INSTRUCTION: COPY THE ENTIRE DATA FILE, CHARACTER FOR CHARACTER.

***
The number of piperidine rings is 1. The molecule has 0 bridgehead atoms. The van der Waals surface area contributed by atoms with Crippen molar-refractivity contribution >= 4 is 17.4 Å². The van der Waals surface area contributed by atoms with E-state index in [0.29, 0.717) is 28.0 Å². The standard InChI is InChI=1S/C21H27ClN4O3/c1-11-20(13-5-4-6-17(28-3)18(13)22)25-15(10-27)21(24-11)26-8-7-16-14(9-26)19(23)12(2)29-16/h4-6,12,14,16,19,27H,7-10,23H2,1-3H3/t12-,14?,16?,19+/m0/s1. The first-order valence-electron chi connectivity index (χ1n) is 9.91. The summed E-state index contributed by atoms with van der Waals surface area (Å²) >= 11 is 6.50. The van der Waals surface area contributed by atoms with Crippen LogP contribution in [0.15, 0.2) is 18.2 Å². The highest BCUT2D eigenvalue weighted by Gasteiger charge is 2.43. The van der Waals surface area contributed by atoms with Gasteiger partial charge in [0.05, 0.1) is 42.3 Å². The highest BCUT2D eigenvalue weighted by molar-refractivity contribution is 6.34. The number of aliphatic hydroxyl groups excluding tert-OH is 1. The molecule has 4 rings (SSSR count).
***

The number of piperidine rings is 1. The molecule has 0 bridgehead atoms. The van der Waals surface area contributed by atoms with Crippen molar-refractivity contribution >= 4 is 17.4 Å². The van der Waals surface area contributed by atoms with E-state index in [0.29, 0.717) is 28.0 Å². The standard InChI is InChI=1S/C21H27ClN4O3/c1-11-20(13-5-4-6-17(28-3)18(13)22)25-15(10-27)21(24-11)26-8-7-16-14(9-26)19(23)12(2)29-16/h4-6,12,14,16,19,27H,7-10,23H2,1-3H3/t12-,14?,16?,19+/m0/s1. The first-order valence-electron chi connectivity index (χ1n) is 9.91. The summed E-state index contributed by atoms with van der Waals surface area (Å²) >= 11 is 6.50. The van der Waals surface area contributed by atoms with Crippen LogP contribution in [0.15, 0.2) is 18.2 Å². The highest BCUT2D eigenvalue weighted by Gasteiger charge is 2.43. The van der Waals surface area contributed by atoms with Gasteiger partial charge in [0.05, 0.1) is 42.3 Å². The highest BCUT2D eigenvalue weighted by molar-refractivity contribution is 6.34. The number of aliphatic hydroxyl groups excluding tert-OH is 1. The molecule has 4 rings (SSSR count).